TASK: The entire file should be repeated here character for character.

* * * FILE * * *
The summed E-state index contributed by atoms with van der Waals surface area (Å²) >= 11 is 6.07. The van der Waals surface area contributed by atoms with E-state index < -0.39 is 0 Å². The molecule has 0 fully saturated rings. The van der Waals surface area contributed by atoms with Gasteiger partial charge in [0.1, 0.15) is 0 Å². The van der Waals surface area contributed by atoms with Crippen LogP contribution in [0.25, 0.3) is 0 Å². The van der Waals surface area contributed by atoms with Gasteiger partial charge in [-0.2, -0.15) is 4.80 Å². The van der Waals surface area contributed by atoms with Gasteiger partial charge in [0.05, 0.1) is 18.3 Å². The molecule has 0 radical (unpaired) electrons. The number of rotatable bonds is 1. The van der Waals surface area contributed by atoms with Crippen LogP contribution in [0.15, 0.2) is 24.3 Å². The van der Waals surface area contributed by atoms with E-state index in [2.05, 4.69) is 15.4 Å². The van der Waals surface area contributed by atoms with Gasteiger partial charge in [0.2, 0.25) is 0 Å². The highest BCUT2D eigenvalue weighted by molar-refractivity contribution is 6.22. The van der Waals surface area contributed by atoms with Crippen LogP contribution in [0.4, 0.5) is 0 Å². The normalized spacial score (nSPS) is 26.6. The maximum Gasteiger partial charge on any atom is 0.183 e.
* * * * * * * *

The summed E-state index contributed by atoms with van der Waals surface area (Å²) >= 11 is 6.07. The van der Waals surface area contributed by atoms with E-state index < -0.39 is 0 Å². The molecule has 0 fully saturated rings. The van der Waals surface area contributed by atoms with Gasteiger partial charge in [0.1, 0.15) is 0 Å². The van der Waals surface area contributed by atoms with Crippen LogP contribution in [0.25, 0.3) is 0 Å². The van der Waals surface area contributed by atoms with Gasteiger partial charge in [-0.2, -0.15) is 4.80 Å². The van der Waals surface area contributed by atoms with Gasteiger partial charge in [0.05, 0.1) is 18.3 Å². The molecule has 0 radical (unpaired) electrons. The number of rotatable bonds is 1. The van der Waals surface area contributed by atoms with Crippen LogP contribution in [0.15, 0.2) is 24.3 Å². The van der Waals surface area contributed by atoms with E-state index in [2.05, 4.69) is 15.4 Å². The van der Waals surface area contributed by atoms with Gasteiger partial charge in [0.2, 0.25) is 0 Å². The highest BCUT2D eigenvalue weighted by molar-refractivity contribution is 6.22. The van der Waals surface area contributed by atoms with Crippen LogP contribution in [0.4, 0.5) is 0 Å². The normalized spacial score (nSPS) is 26.6. The maximum Gasteiger partial charge on any atom is 0.183 e.